Macromolecular docking

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Macromolecular docking is the computational modelling of the quaternary structure of complexes formed by two or more interacting biological macromolecules. Protein–protein complexes are the most commonly attempted targets of such modelling, followed by protein–nucleic acid complexes.

The ultimate goal of docking is the prediction of the three-dimensional structure of the macromolecular complex of interest as it would occur in a living organism. Docking itself only produces plausible candidate structures. These candidates must be ranked using methods such as scoring functions to identify structures that are most likely to occur in nature.

The term "docking" originated in the late 1970s, with a more restricted meaning; then, "docking" meant refining a model of a complex structure by optimizing the separation between the interactors but keeping their relative orientations fixed. Later, the relative orientations of the interacting partners in the modelling was allowed to vary, but the internal geometry of each of the partners was held fixed. This type of modelling is sometimes referred to as "rigid docking". With further increases in computational power, it became possible to model changes in internal geometry of the interacting partners that may occur when a complex is formed. This type of modelling is referred to as "flexible docking".


The biological roles of most proteins, as characterized by which other macromolecules they interact with, are known at best incompletely. Even those proteins that participate in a well-studied biological process (e.g., the Krebs cycle) may have unexpected interaction partners or functions which are unrelated to that process.

In cases of known protein–protein interactions, other questions arise. Genetic diseases (e.g., cystic fibrosis) are known to be caused by misfolded or mutated proteins, and there is a desire to understand what, if any, anomalous protein–protein interactions a given mutation can cause. In the distant future, proteins may be designed to perform biological functions, and a determination of the potential interactions of such proteins will be essential.

For any given set of proteins, the following questions may be of interest, from the point of view of technology or natural history:

If they do bind,

  • What is the spatial configuration which they adopt in their bound state?
  • How strong or weak is their interaction?

If they do not bind,

  • Can they be made to bind by inducing a mutation?

Protein–protein docking is ultimately envisaged to address all these issues. Furthermore, since docking methods can be based on purely physical principles, even proteins of unknown function (or which have been studied relatively little) may be docked. The only prerequisite is that their molecular structure has been either determined experimentally, or can be estimated by a protein structure prediction technique.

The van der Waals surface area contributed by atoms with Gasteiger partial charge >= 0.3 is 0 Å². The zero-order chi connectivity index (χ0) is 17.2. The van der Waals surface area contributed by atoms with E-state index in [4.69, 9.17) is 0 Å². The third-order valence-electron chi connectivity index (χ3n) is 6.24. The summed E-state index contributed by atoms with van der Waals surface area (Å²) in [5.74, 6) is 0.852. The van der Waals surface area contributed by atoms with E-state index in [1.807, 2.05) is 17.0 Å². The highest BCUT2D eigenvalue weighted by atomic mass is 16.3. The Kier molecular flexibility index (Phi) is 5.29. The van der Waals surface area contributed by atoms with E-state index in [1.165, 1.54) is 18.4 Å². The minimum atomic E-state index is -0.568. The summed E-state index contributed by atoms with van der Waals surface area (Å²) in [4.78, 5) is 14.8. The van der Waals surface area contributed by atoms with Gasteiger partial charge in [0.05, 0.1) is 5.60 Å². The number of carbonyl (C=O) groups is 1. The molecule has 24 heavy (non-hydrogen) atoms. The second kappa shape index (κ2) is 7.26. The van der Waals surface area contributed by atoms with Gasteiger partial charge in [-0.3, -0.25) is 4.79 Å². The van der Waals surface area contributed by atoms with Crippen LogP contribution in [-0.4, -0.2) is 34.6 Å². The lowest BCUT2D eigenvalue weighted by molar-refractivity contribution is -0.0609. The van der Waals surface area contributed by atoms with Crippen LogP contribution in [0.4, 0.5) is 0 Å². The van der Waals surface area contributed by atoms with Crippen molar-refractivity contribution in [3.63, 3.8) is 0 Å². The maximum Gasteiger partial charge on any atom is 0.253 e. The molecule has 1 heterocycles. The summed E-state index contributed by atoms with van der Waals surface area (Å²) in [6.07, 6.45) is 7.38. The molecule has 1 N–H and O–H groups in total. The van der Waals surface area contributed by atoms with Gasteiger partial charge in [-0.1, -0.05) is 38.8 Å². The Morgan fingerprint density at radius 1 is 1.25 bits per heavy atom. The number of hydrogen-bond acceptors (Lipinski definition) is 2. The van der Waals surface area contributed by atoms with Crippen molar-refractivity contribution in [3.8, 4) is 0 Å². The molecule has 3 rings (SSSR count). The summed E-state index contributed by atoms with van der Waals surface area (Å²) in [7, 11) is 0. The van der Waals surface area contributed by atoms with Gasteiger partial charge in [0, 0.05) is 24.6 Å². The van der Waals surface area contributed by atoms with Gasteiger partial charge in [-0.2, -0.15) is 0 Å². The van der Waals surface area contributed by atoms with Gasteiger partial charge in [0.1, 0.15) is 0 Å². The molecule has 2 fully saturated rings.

Protein–nucleic acid interactions feature prominently in the living cell. Transcription factors, which regulate gene expression, and polymerases, which catalyse replication, are composed of proteins, and the genetic material they interact with is composed of nucleic acids. Modeling protein–nucleic acid complexes presents some unique challenges, as described below.


In the 1970s, complex modelling revolved around manually identifying features on the surfaces of the interactors, and interpreting the consequences for binding, function and activity; any computer programmes were typically used at the end of the modelling process, to discriminate between the relatively few configurations which remained after all the heuristic constraints had been imposed. The first use of computers was in a study on hemoglobin interaction in sickle-cell fibres.[1] This was followed in 1978 by work on the trypsin-BPTI complex.[2] Computers discriminated between good and bad models using a scoring function which rewarded large interface area, and pairs of molecules in contact but not occupying the same space. The computer used a simplified representation of the interacting proteins, with one interaction centre for each residue. Favorable electrostatic interactions, including hydrogen bonds, were identified by hand.[3]

In the early 1990s, more structures of complexes were determined, and available computational power had increased substantially. With the emergence of bioinformatics, the focus moved towards developing generalized techniques which could be applied to an arbitrary set of complexes at acceptable computational cost. The new methods were envisaged to apply even in the absence of phylogenetic or experimental clues; any specific prior knowledge could still be introduced at the stage of choosing between the highest ranking output models, or be framed as input if the algorithm catered for it. 1992 saw the publication of the correlation method,[4] an algorithm which used the fast Fourier transform to give a vastly improved scalability for evaluating coarse shape complementarity on rigid-body models. This was extended in 1997 to cover coarse electrostatics.[5]